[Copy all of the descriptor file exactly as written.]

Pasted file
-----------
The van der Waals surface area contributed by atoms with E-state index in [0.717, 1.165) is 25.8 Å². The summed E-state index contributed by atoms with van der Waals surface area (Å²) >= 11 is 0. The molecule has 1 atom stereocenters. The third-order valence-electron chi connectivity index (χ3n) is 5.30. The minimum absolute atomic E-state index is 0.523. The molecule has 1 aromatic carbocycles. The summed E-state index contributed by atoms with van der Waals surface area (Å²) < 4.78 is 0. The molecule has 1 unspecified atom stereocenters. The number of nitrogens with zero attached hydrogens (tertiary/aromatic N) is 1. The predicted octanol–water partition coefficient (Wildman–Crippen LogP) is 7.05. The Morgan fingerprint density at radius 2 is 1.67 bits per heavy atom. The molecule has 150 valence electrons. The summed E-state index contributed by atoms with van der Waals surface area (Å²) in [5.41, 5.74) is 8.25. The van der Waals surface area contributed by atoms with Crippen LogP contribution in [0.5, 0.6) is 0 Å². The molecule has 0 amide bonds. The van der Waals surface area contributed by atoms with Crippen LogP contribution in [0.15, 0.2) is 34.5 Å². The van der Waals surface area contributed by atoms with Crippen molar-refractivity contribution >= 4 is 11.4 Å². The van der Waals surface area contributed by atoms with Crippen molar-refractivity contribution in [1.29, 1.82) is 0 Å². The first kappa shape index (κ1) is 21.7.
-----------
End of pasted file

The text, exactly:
The van der Waals surface area contributed by atoms with E-state index in [0.717, 1.165) is 25.8 Å². The summed E-state index contributed by atoms with van der Waals surface area (Å²) >= 11 is 0. The molecule has 1 atom stereocenters. The third-order valence-electron chi connectivity index (χ3n) is 5.30. The minimum absolute atomic E-state index is 0.523. The molecule has 1 aromatic carbocycles. The summed E-state index contributed by atoms with van der Waals surface area (Å²) < 4.78 is 0. The molecule has 1 unspecified atom stereocenters. The number of nitrogens with zero attached hydrogens (tertiary/aromatic N) is 1. The predicted octanol–water partition coefficient (Wildman–Crippen LogP) is 7.05. The Morgan fingerprint density at radius 2 is 1.67 bits per heavy atom. The molecule has 150 valence electrons. The summed E-state index contributed by atoms with van der Waals surface area (Å²) in [5.41, 5.74) is 8.25. The van der Waals surface area contributed by atoms with Crippen LogP contribution in [0.5, 0.6) is 0 Å². The molecule has 0 amide bonds. The van der Waals surface area contributed by atoms with Crippen LogP contribution in [0.15, 0.2) is 34.5 Å². The van der Waals surface area contributed by atoms with Crippen molar-refractivity contribution >= 4 is 11.4 Å². The van der Waals surface area contributed by atoms with Crippen molar-refractivity contribution in [1.29, 1.82) is 0 Å². The first kappa shape index (κ1) is 21.7.